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avatar 6 Anonymous

I would! I’m not sure how much more it would cost than actual decent coverage via self insurance, though — that is crazy expensive.

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avatar 7 Ceecee

If you don’t go to the doctor a lot, the EPO’s offered in NJ can work. They are about the cheapest plans available—–still not dirt cheap but far below all others. With a concierge doctor, who pays for the medical tests that they may order? Just one MRI can set you back a few grand. And frankly, I’d rather go to a Nurse Practitioner if I could.

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avatar 8 Anonymous

I guess I don’t really understand the advantage of this, especially when you would need other insurance for anything not done by your own doctor. My wife and I have had the same family doctor for 27 years. We’ve been through 3 different employer-provided insurance companies, one military insurance and now Medicare. Nothing in our relationship has ever changed because of the particular insurance used – at least from our point of view. Although he doesn’t make house calls, with the electronic communications of today any question/response needed is satisfied pretty quickly. By-the-way, since I don’t “see” this type of thing often the first example of “concierge” doctor that pops into my head is the one who worked for Michael Jackson …… I’ll pass!

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avatar 9 Anonymous

Our doctor converted to the concierge model and we decided to go that route to stay with him. We pay an annual retainer. My last physical lasted for almost three hours and most of it was directly with the doctor either in consultation in his office or during the actual exam. Additionally we have his cell number for 24/7 access if needed. A bit pricey, but my wife and I feel it is worth it. We also have a high deductible PPO plan with an HSA through my wife’s employer. We still have 2 (of our 3) kids as dependents.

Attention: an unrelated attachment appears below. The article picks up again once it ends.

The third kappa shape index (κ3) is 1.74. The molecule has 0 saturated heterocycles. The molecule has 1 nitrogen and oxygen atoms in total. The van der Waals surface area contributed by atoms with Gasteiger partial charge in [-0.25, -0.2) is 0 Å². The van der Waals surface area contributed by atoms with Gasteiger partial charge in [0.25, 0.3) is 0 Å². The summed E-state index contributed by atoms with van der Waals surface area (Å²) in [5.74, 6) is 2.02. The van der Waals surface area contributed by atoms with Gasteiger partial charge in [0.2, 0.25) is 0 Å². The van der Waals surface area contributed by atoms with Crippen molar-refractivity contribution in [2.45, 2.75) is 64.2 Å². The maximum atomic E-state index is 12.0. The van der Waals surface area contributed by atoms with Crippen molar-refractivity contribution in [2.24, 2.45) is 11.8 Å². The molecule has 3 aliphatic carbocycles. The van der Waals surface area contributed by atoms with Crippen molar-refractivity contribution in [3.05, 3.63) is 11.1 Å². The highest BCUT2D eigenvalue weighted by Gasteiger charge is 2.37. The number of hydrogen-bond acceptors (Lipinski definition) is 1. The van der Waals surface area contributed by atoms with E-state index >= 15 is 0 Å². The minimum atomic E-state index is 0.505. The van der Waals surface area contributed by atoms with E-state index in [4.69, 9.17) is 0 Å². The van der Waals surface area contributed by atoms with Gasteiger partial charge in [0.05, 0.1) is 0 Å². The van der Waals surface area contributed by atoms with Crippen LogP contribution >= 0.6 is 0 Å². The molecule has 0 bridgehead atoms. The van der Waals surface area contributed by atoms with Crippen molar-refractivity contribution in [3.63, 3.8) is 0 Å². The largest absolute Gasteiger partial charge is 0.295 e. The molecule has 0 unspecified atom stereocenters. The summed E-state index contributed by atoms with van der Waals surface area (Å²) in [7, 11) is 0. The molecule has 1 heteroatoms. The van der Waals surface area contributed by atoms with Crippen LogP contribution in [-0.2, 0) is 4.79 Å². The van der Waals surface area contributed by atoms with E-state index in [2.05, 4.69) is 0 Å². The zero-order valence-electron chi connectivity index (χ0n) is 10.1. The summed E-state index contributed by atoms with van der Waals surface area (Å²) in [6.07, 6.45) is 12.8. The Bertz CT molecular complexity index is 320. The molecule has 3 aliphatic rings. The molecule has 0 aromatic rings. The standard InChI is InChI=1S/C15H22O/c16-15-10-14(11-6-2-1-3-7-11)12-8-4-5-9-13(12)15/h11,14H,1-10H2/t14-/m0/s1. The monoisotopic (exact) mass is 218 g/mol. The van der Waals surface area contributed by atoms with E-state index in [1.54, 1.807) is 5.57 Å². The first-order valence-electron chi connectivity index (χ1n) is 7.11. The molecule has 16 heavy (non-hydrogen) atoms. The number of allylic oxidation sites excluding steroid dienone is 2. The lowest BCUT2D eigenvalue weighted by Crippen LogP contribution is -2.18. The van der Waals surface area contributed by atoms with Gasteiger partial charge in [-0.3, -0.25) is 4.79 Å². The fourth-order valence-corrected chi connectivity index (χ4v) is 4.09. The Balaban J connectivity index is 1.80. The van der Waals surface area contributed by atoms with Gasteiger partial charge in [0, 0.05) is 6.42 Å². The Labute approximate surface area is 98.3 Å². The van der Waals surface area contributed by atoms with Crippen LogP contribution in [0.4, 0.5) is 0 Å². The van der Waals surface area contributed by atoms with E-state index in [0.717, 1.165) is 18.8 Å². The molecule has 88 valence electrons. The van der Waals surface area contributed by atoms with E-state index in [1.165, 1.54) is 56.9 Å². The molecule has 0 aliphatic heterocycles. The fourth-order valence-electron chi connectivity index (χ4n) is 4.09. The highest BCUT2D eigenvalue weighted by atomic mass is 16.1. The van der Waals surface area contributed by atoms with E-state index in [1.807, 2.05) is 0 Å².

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avatar 10 Anonymous

The concierge model seems to be a good option for all of your primary care. I actually just read an article about it in Bloomberg Businessweek. I would definitely entertain the idea of this. The availability and ease of contact makes it worth it for me. I am not sure how I would do it for my kids, as they see a very good pediatrician. Or, at least they did. They see him once in a great while and almost always see some other doctor in his office. Even with the concierge plan you would need insurance for any specialists or other non-primary care procedures.

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avatar 11 qixx

Will a concierge doctor model qualify on the Affordable Care Act under the coverage requirements or will i still be required to have Insurance for those requirements as well?